bias. – Analyze the reliability of sources for accurate use of facts,
adequate support of statement and date of publication.
History (The U.S. in the 20th century) Analyze the origins, major
developments, controversies and consequences of civil rights movements
with emphasis on Brown v. Board of Education.
Government (Rules and Laws) - Examine the U.S. Constitution as a living
document by analyzing its evolution through amendments and Supreme
Court decisions including: Plessy v. Ferguson, Brown v Board of Education
and Regents of the University of California v. Bakke.
Back row (left to right) Breyer, Thomas, Ginsburg, Alito
Front row (left to right) Kennedy, Stevens, Roberts, Scalia, Souter
The Supreme Court is not a bunch of stuffed shirts looking at law books all day. Without them our lives would be very different. The idea of “liberty and justice for all” would be unthinkable without the Supreme Court. Over the past two centuries the Supreme Court has been the main reason for the longevity of our Constitution and our government. Without “The Court”, the Constitution would only be available to the strictest of interpretations. With “The Court”, our Federal Government has been receptive to the changes that come with history. If it were not for “The Court”, the civil liberties that you and I enjoy on a daily basis would not be present. We would not know the freedom of speech, expression, or assembly that we know today. You might not have the right to an attorney, a fair trial, or the right to go to any school. In this Webquest you will discover the roots of some of our nation’s most famous court cases to be heard before the Supreme Court.
Task or what do we have to do?
You and your partner will briefly go through each of the Supreme Court cases listed. Pick three that you would be interested in researching. Then I will go around and assign each group one case to research (hopefully one you are interested in). Now the real task begins. You will obtain information through a number of websites, develop a newsletter and make a presentation to the class. Each of you will have specific roles.
Researcher 1 1. Research the case on the web.
Show no bias, just the facts.
Write a description (summary) of the case,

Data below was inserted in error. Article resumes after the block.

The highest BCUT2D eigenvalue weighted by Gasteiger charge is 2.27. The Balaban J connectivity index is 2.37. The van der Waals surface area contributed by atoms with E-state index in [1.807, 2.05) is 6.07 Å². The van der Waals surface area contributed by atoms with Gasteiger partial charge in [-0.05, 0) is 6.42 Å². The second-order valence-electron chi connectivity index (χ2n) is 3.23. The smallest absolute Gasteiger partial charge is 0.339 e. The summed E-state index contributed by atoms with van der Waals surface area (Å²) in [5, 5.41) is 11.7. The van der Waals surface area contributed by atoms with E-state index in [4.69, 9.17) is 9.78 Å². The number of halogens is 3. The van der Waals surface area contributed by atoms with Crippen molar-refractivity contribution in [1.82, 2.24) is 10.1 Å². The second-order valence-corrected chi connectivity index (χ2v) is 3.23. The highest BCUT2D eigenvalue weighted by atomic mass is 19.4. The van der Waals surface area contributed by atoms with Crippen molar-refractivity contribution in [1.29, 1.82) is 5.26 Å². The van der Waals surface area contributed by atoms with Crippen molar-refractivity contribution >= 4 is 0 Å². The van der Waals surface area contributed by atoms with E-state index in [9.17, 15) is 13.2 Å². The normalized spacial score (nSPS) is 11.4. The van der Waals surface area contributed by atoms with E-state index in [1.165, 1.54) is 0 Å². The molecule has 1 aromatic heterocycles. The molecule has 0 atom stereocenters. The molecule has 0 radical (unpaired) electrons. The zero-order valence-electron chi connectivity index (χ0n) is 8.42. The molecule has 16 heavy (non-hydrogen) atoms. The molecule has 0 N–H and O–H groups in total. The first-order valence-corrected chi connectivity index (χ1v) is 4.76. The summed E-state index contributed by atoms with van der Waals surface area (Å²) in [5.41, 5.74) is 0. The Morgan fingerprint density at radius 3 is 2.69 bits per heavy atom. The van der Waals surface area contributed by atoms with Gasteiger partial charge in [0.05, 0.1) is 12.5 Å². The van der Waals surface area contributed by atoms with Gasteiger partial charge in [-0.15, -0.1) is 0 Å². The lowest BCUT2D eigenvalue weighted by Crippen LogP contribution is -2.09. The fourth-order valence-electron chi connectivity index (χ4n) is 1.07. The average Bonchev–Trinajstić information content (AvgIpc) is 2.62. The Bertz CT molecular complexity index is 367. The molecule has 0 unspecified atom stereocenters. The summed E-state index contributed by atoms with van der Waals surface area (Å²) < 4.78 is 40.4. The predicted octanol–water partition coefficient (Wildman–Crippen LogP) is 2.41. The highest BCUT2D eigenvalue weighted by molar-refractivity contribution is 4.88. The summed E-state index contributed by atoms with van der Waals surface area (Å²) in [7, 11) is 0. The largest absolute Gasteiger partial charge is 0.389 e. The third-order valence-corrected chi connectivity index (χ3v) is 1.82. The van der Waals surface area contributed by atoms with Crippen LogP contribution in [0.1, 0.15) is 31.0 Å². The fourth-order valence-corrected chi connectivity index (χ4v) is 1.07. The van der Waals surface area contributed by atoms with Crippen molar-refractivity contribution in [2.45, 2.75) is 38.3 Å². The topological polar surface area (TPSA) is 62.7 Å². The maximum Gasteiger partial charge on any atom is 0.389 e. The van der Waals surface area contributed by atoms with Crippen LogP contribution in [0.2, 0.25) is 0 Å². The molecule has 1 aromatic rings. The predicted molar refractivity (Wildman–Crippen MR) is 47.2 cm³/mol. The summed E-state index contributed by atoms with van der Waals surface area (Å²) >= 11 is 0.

Include the year it went in front of the court.
Write an article about the amendments that are being focused on. (Do not just say the fifth amendment- tell us what the fifth amendment is)
An article on the opinion or the decision of the court. What did they decide? Also tell us about the dissenting opinion if it was controversial.
Researcher 2 1. You will give your opinion of the court case. Remember this is your opinion and it is okay if others do not agree with it. Make sure the readers understand the case and your thoughts.
2. You will write a biography about the justice that wrote the opinion of the court case. (Our justices can be rather interesting people.)
3. You will find images to use in a newsletter and also find extra “filler” to use. This could be political cartoons, vocabulary words, puzzles…
1. Make a newsletter in Publisher. 2 pages is usually what it takes but some can be longer. Include the articles, biographies, editorial and pictures. Also you must include headlines and by lines. Optional information could include vocabulary lists for new words, other cases in front of the Supreme Court today. Make it creative, easily readable, and full of important information.
Process or how do we do it?
Follow the links below to research your case. Gather information on the facts of the case, the issue confronting the court and the decision of the court. Remember this is not a long research paper, a newsletter should be much shorter and to the point.
Write the articles, biography, editorial and acquire a few pictures. Filler is to be used just to fill up the newsletter. Make a rough draft of what your newsletter will look like.
Begin the newsletter. Have a title, date, headlines and by lines. If you have more room add your extras.Extras could include cartoons, crosswords… as long as they are about the court case.